(The 8-bit) Makes no difference to me

Our exhibition Nekem 8(bit) [(The 8-bit) Makes no difference to me] was open from 5 to 22 September in Budapest, and will be re-opened in Szeged on 8 November. This temporary exhibition is expected to be open to visitors until the spring of 2018 alongside the permanent Exhibition on Computer History (The Past of the Future) staged by the John von Neumann Computer Society.

The John von Neumann Computer Society (NJSZT) and private collector Károly Nagy will present an important and popular segment of computer history in a joint exhibition this year too.

While last year’s exhibition The Apple Never Falls Far from the Tree presented Apple products, this year’s exhibition offers an insight into the world of the first home computers.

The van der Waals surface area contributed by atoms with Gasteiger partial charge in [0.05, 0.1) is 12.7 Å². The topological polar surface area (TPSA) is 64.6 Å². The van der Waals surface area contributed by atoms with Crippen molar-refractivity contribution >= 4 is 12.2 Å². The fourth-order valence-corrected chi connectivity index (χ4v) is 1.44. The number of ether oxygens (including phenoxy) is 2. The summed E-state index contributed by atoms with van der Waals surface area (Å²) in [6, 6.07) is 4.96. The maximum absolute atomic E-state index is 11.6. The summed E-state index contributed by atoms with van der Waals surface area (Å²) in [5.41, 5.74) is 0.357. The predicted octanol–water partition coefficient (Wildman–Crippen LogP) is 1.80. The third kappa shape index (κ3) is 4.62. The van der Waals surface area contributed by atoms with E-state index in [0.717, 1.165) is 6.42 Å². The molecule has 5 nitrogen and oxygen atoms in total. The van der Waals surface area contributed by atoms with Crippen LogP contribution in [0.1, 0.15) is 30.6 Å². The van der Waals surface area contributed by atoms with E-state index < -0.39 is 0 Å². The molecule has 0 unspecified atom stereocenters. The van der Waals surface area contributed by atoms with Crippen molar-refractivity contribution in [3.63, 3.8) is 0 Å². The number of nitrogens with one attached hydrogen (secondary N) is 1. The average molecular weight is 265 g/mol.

The exhibition (The 8-bit) Makes no difference to me will put on display the 40-year-old Commodore PET and the game console with removable cartridge, the likewise 40-year-old Atari VCS (2600), which posed the greatest challenge to computer manufacturers. The show cannot miss out on ZX Spectrum, which turned 35 this year or on its contemporary Commodore-64. These are the machines that stole the heart of a generation and appeared in great numbers in our homes for the first time.

Alongside retro legends manufactured in millions of units, rarities that evoke the atmosphere of Eastern Europe in the 1980s will also be on display such as the clones of the Sinclair ZX Spectrum produced in the Soviet Union or the best of Hungarian-made computers (Aircomp, Homelab, Primo, etc.).

What the exhibits share in common is the 8-bit microprocessor they were based on—and every one of them becoming a favourite of users. Fans keep alive these computer legends, several of which can also be seen in operation at the exhibition.